Most guys would be wary of making fun of nationally televised bumbles, fumbles, missed shots and botched plays made by massively tall men with tattooed arms and scowling faces.

However, Mike Goldfarb, a 2003 Hudson High School graduate, is not like most guys. Goldfarb, 29, is creator, writer and producer of "Shaqtin' a Fool," hosted by former NBA superstar, rapper, media sensation and actor Shaquille O'Neal.

The show airs as a weekly Thursday night segment during the Emmy Award winning "Inside the NBA," on Turner Network Television and as its own show on NBA TV.

Goldfarb, who pitched the show to the network in 2011, picks five of the best plays from as many as 50 NBA bloopers, many which are suggested by fans via the show's webpage and Facebook hash tag, and writes the copy, which is read on air by O'Neal during the programs. Fans can vote on their favorites.

"He'll just trust me and he reads my jokes verbatim," said Goldfarb, whose 5'10" frame is dwarfed by the 7'1" build of O'Neal. "We share the same sense of humor."

And former Cavalier O'Neal credits the former Hudsonite with the show's success.

"Mike is a great leader. He's flexible and his sense of humor is off the charts," O'Neal said. "He is the Kobe Bryant of [producers] -- in other words I could not have won multiple championships without him."

Goldfarb has not been approached by any angry players -- yet.

"It's funny, you would think they would get mad about us showing them committing bone-headed plays. But, the players love it," according to Goldfarb.

During last year's play-offs several players were asked by Goldfarb's crew, on camera, what they thought about "Shaqtin' a Fool."

One of the players said "we all love that show, but none of us want to be on it," Goldfarb said.

Goldfarb began his career in video production at Hudson High School, he said.

"I was selected to be in Hudson's first-ever broadcast journalism class my junior year of high school," he said.

After attending Ohio University's Scripps School of Journalism, Goldfarb realized he could combine two of his passions into a career.

"Going to Cavs and Indians games with my dad, Mark, when I was a kid … that made me fall in love with sports," Goldfarb said. "Most of my favorite memories as a kid involve going to sporting events with my dad. Cavs games, Indians games, Browns games, Ohio State University games… he took my brother, sister and I to all of them. Whether the teams were winning or losing, we always had a blast."

After working with NBC Sports and the NFL Network, Goldfarb moved to Atlanta and was hired as an associate producer for Turner Sports, where he has been for almost five years.

"I was just a sports-loving kid from Hudson, and now I'm living my dream job in Atlanta, working hands-on with NBA legend and media superstar Shaquille O'Neal," Goldfarb said. "My Hudson roots helped get me here -- I'm very proud of my Hudson roots."

In 2011, TNT announced O'Neal was joining the network team and officials asked for ideas which would fit his personality and style.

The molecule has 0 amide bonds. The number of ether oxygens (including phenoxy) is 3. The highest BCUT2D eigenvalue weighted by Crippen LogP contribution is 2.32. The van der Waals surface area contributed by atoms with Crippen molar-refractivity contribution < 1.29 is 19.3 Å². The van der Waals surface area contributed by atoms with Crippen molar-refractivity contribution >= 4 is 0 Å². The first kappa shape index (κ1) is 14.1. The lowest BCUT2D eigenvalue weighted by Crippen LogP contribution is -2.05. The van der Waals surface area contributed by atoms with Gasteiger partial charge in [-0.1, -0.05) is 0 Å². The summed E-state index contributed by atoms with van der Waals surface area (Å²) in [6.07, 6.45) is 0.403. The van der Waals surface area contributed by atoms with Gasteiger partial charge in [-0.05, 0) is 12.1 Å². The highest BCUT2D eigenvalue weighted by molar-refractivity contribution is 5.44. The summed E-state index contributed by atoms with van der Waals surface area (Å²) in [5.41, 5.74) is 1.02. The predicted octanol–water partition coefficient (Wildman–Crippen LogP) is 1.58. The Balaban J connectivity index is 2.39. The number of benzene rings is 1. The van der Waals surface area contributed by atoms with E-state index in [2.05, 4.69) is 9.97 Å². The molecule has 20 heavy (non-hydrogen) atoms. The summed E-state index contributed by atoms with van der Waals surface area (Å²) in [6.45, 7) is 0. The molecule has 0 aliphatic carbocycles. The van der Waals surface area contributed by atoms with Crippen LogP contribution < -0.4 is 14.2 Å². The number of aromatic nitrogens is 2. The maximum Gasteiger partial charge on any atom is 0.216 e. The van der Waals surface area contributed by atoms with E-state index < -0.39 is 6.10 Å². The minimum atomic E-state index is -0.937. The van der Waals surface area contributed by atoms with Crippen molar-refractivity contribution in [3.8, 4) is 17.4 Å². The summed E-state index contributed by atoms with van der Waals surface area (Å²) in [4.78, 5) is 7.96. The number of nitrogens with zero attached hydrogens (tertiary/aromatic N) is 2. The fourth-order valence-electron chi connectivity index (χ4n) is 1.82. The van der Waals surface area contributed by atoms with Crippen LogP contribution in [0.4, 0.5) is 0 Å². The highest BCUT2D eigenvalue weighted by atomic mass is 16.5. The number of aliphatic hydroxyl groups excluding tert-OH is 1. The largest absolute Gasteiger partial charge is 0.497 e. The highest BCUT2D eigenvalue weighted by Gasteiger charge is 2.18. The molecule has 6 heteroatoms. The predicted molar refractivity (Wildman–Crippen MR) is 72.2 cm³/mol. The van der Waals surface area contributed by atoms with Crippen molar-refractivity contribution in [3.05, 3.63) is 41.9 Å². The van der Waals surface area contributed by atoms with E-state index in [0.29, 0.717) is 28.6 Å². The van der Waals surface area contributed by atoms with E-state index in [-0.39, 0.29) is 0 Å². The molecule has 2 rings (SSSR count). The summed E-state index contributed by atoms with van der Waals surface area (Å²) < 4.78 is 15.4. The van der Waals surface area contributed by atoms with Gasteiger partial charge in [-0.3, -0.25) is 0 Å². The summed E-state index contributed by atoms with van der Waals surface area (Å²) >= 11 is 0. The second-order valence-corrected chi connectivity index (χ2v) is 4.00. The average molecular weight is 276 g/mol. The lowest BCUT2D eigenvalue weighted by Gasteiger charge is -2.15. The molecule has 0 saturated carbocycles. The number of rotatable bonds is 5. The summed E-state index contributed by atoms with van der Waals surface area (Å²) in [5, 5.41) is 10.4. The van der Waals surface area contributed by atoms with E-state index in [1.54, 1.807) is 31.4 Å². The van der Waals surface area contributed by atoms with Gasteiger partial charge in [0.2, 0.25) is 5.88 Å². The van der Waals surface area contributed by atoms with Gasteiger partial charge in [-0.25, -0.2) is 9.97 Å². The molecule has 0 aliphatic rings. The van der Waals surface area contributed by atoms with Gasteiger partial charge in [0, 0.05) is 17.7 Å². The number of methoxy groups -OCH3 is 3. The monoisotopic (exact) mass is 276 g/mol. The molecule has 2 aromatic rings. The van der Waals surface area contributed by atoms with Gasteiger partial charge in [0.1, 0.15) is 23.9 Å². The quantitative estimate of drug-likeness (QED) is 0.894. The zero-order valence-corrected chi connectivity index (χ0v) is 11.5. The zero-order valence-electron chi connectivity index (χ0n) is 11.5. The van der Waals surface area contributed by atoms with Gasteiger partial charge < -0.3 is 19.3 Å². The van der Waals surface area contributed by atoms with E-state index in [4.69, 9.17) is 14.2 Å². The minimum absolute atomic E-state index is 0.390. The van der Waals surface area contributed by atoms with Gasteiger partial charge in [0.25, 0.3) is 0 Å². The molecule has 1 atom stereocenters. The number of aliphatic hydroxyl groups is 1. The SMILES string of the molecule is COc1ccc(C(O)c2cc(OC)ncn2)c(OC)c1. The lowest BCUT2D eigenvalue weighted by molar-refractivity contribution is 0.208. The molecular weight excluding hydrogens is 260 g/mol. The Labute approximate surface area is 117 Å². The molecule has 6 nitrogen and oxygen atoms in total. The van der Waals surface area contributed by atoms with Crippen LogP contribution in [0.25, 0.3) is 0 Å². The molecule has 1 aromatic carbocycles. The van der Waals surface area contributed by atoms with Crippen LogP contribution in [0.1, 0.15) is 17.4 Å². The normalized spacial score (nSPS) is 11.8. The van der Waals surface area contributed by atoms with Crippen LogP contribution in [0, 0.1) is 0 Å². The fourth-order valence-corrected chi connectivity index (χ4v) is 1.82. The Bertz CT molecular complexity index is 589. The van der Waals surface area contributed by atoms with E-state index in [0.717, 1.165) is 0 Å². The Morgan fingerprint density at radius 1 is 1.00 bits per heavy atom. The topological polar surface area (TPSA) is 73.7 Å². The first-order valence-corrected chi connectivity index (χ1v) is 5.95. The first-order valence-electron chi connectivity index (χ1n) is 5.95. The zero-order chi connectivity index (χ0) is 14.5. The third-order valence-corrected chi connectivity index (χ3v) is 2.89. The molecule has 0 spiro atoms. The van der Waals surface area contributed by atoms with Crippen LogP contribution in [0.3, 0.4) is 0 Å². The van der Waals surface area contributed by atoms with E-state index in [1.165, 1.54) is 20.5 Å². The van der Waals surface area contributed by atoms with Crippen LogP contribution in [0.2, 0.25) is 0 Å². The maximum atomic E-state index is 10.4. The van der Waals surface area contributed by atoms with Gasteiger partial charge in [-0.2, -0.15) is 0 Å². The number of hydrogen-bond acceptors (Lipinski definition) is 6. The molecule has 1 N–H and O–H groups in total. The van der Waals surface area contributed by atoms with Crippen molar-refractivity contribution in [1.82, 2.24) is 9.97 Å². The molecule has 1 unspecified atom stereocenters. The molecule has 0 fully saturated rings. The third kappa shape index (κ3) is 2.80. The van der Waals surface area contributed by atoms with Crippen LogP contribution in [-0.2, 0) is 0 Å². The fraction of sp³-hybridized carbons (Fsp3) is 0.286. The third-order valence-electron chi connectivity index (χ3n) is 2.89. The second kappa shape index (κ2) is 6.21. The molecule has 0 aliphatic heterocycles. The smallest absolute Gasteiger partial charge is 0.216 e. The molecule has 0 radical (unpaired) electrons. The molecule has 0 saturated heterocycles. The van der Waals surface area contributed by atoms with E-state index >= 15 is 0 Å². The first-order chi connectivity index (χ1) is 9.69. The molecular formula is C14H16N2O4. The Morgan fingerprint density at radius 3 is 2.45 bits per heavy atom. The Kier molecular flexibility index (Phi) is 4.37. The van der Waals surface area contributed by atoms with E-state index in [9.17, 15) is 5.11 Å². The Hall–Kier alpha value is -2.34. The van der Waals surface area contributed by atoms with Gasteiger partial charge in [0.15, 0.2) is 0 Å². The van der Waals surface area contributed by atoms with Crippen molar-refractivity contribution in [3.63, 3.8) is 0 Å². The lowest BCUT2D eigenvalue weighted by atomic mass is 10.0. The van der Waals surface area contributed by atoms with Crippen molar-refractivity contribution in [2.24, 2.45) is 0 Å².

"When Shaq first came on board, we were looking for a vehicle for him... a blooper segment seemed to be the best fit, but we were struggling with concept and, more importantly, a name. Mike came up with Shaqtin' a Fool and proactively put together an actual tape, with an open, five plays, and a close with a call out for the fans to vote for their favorite on," according to Tim Kiely, vice president of production and executive producer of Turner Sports. "It was a perfect marriage -- it played to Shaq's personality, and helped us cross promote with the fan vote. Once I showed it to Shaq, he was all in, especially with the name, Shaqtin' a Fool -- he loved it."

The next day an email was circulated around the network that Goldfarb's idea was accepted.

"It was the best email I ever got and it is still saved on my desk top," Goldfarb said. "I owe a lot to him [Kiely]. He took a huge chance on the segment. He literally saw a good idea and he didn't care about what level I was at the time -- he took a chance on me, and for that, I am forever grateful."

The show transcends basketball, Goldfarb said.

"You don't have to be a basketball fan, as long as you're a fan of watching clumsy things happen, with other people watching and showing their reactions to those things, it's going to make you laugh," he said. "I haven't met anyone who has hated it yet."

People are naturally attracted to "Shaq" and can relate to the former member of the 1996 Olympic gold medal winning Dream Team III, and three-time NBA championship team member on their own level, Goldfarb said.

"His laugh is so contagious," Goldfarb said. "Even though nobody can related to his size, I think everybody can relate to his sense of humor. I think he has one of those universally accepted senses of humor and laughs."

And while Goldfarb referred to "Shaq" as "the man," the former star passed the title back to his producer and friend.

"Mike adds everything to the show he is Shaqtin' a Fool," O'Neal said. "His production and wittiness gives the show that Emmy feel -- Mike is the man."


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